When I attended the Brooklyn New School in New York City, I wrote a small book and even illustrated it. It’s amazing how words can create images and stories that we absorb in our minds and then our imagination makes them reality. It all begins with a thought.
When I was a kid, my twin and I mimicked everything my older brother did. Anything my older brother would do or say, my twin and I would do. The way he dressed, the corny jokes he told, his mannerisms. Everything. One of the things that I copied from him was my love of hip-hop and R&B. I grew up in the 1990s, so I can’t relate to a lot of the hip-hop and R&B played on mainstream radio today because it’s so different now. While in high school, I listened to Kanye West, Nas and Lupe Fiasco a lot. I felt the words and related to the stories in their music.
I’ve encountered memorable experiences during my four months at The Seminole Tribune. Recently, I traveled to Brighton to cover an event that featured Native American hip-hop artist Supaman, who spoke to Pemayetv Emahakv Charter School middle school students. Although it was geared toward the students, I enjoyed listening to Supaman and Native American jingle dress dancer Acosia Red Elk deliver messages about being drug-free and respectful. They stressed the importance of keeping dreams alive through focus and hard work and used their words to convey a powerful message.
Reggae legend Bob Marley has been dead for 35 years, yet his music still resonates with many people because the words are transcendent. People relate to realness.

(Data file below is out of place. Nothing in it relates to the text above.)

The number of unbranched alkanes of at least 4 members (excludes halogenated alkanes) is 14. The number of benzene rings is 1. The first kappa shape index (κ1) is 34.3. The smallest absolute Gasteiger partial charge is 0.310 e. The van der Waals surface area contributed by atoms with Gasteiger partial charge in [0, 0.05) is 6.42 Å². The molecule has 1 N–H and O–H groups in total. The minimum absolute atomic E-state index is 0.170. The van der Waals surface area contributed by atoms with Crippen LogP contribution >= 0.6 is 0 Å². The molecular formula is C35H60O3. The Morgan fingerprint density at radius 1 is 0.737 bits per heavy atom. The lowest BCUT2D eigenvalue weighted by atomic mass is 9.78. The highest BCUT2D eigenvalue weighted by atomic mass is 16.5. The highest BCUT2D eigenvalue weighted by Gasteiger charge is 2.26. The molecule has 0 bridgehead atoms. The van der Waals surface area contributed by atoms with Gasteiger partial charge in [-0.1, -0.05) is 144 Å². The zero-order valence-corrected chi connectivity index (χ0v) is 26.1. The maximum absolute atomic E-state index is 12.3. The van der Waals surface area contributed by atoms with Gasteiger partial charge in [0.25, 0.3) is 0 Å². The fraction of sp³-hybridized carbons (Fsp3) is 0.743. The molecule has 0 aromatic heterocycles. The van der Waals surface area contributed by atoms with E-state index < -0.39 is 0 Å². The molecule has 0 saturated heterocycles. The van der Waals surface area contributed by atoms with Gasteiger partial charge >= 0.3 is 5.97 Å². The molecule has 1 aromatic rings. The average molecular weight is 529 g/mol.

One of the nicest, most remarkable men I’ve ever known was my college marketing professor Dr. Charles Tichenor. A U.S. Navy veteran and Duke University graduate, Dr. Tichenor received his masters from Harvard University and doctorate from the University of Bern in Switzerland. He was a successful vice president of marketing for Kraft Foods and served as chairman and CEO of Champale Sparkling Beverages.
The marketing course lasted four or five weeks. There were only four students in the course. Dr. Tichenor would always encourage us to do well and push ourselves to be the best that we could be in life. He spread so much positivity when he spoke. When we received an ‘A’ on a test, he gave us chocolate bars. One of the most powerful statements he’s ever said was that as successful as he was, we could have that same amount of success, if not more. The way he said it made me feel anything is possible. He looked each one of us in the eyes and stated that we were able to be CEOs and leaders in major companies.
I never had a professor say anything like that.
As I’ve mentioned in previous articles, when I was in college, my education was primarily my secondary or tertiary focus. I wasn’t exactly the model student. My self-esteem had been low for a while because I found it very difficult to get on the right track with my education and other things in life.
When this man, who was successful in every facet of his life, told us those words, I began to believe.
In the past, plenty of people have questioned my sanity based on decisions I’ve made in life. Those decisions didn’t make sense to them, but in my heart I knew they were the best thing to do. Now, I’m doing well in my professional career so far, and I’m truly happy.
We choose to believe and accept what we feel is truth within our lives. What’s inside each and every one of us is greatness that’s tapped or untapped. It helps to be optimistic and to dream. Dreaming keeps us growing.